BUENOS AIRES, Oct 20 (Reuters) - Argentine stocks dropped on Monday as bank shares plunged on reports that the government will move to take over $28.7 billion in private pension plans run by banks and insurance companies.
The MerVal index .MERV slid 3.29 percent to close at 1,175.92 points, its lowest close since November 2004. Volume was strong at $30 million. Of active issues 40 advanced, 46 declined and 13 were unchanged.
Banco Macro BMA.BA, with a 9 percent weighting on the Merval, tanked 13.4 percent to 3.8 pesos per share while Grupo Financiero Galicia (GFG.BA) GGAL.O, which owns the country’s biggest bank, plunged 15 percent to 0.935 peso per share.
“It should have been a day for the MerVal to recover. But a nationalization of pensions generates again all sorts of doubts about Argentina’s future,” said Jorge Alberti, an analyst with Elaccionista.com specialized website.
Argentina’s sovereign bonds fell an average 1.7 percent in local trade <AR/BONOS>, led by a 4.3 percent fall in the Bonar 2013 bond, due to risk aversion in the global financial crisis context.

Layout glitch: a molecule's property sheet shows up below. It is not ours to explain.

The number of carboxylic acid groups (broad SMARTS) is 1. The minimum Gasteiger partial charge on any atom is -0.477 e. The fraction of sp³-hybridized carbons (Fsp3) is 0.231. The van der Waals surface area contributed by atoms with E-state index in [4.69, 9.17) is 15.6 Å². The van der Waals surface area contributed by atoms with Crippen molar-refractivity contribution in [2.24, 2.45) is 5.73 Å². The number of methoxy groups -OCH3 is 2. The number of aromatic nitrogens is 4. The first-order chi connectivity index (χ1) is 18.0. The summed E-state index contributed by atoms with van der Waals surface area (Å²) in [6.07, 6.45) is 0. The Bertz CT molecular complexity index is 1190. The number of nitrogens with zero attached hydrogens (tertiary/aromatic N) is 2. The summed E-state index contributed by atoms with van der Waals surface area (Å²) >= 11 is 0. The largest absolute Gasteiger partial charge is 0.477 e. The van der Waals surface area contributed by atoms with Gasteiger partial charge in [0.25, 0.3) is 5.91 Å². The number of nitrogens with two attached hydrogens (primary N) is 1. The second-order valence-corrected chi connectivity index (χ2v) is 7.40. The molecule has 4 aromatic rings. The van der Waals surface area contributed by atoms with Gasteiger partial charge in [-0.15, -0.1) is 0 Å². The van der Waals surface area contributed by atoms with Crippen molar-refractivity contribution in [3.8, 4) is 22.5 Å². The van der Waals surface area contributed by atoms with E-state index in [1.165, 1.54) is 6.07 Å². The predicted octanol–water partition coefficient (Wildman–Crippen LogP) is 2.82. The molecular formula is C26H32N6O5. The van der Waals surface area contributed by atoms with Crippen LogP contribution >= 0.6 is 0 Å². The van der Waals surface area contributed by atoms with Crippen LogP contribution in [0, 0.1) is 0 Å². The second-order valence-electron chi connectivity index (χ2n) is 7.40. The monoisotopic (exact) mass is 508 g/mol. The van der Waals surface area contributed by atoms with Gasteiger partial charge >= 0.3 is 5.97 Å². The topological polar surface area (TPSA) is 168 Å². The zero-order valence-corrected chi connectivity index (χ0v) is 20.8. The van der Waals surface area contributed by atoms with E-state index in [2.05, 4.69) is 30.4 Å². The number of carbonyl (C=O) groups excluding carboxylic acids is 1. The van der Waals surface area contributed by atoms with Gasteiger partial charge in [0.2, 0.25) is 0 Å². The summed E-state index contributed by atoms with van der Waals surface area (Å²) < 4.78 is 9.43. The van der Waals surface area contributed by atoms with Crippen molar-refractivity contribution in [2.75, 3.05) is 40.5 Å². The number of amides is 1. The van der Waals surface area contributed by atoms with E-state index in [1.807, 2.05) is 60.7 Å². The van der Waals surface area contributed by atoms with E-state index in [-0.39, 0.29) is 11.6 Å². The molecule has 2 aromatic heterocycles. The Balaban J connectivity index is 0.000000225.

“The market hasn’t managed to convince investors, and any rise in prices is considered a good opportunity to sell,” said a trader in the over-the-counter market.
According to a pension fund source, President Cristina Fernandez is expected to announce on Tuesday proposed changes to the Retirement and Pension Fund Administrators, known as AFJP, which hold $28.7 billion in accounts for 9.5 million depositors.
A source at a private pension fund said the government will propose nationalizing deposits in the funds.
The 10 AFJP, mostly owned by banks and insurance companies, are the biggest institutional investors in Argentina. The value of the funds’ investments, which are 70 percent in stocks and bonds, has fallen some 40 percent on average this year, as local stocks and bonds wilted.
The peso currency closed mixed against the U.S. dollar.
In informal trade between foreign exchange houses, as measured by Reuters, the peso firmed 0.91 percent to 3.2800/3.2850 per dollar ARSB=, as more dollars from exports entered the market and eased the weakening trend of much of the last two weeks.
But in formal interbank trade the peso weakened by .31 percent to 3.2200/3.2225 per dollar ARS=RASL. (Reporting by Jorge Otaola and Walter Bianchi, writing by Fiona Ortiz; editing by Diane Craft)